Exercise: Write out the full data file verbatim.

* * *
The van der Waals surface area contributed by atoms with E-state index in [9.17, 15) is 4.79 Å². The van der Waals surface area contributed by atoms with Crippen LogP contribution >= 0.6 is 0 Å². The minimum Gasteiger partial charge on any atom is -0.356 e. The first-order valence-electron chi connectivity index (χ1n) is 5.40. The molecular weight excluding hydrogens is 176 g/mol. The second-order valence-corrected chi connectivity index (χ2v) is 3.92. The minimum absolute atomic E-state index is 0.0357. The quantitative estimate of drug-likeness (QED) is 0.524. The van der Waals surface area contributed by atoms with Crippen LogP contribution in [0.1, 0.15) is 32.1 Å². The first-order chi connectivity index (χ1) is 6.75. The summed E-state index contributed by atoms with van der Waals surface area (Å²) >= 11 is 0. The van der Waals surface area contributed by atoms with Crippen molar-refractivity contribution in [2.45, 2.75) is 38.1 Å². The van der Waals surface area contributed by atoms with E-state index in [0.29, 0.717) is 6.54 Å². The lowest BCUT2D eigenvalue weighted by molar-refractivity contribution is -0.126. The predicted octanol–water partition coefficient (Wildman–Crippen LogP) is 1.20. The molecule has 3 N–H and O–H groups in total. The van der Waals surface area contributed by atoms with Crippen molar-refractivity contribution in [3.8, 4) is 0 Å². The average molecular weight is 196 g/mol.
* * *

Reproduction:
The van der Waals surface area contributed by atoms with E-state index in [9.17, 15) is 4.79 Å². The van der Waals surface area contributed by atoms with Crippen LogP contribution >= 0.6 is 0 Å². The minimum Gasteiger partial charge on any atom is -0.356 e. The first-order valence-electron chi connectivity index (χ1n) is 5.40. The molecular weight excluding hydrogens is 176 g/mol. The second-order valence-corrected chi connectivity index (χ2v) is 3.92. The minimum absolute atomic E-state index is 0.0357. The quantitative estimate of drug-likeness (QED) is 0.524. The van der Waals surface area contributed by atoms with Crippen LogP contribution in [0.1, 0.15) is 32.1 Å². The first-order chi connectivity index (χ1) is 6.75. The summed E-state index contributed by atoms with van der Waals surface area (Å²) >= 11 is 0. The van der Waals surface area contributed by atoms with Crippen molar-refractivity contribution in [2.45, 2.75) is 38.1 Å². The van der Waals surface area contributed by atoms with E-state index in [0.29, 0.717) is 6.54 Å². The lowest BCUT2D eigenvalue weighted by molar-refractivity contribution is -0.126. The predicted octanol–water partition coefficient (Wildman–Crippen LogP) is 1.20. The molecule has 3 N–H and O–H groups in total. The van der Waals surface area contributed by atoms with Crippen molar-refractivity contribution in [3.8, 4) is 0 Å². The average molecular weight is 196 g/mol.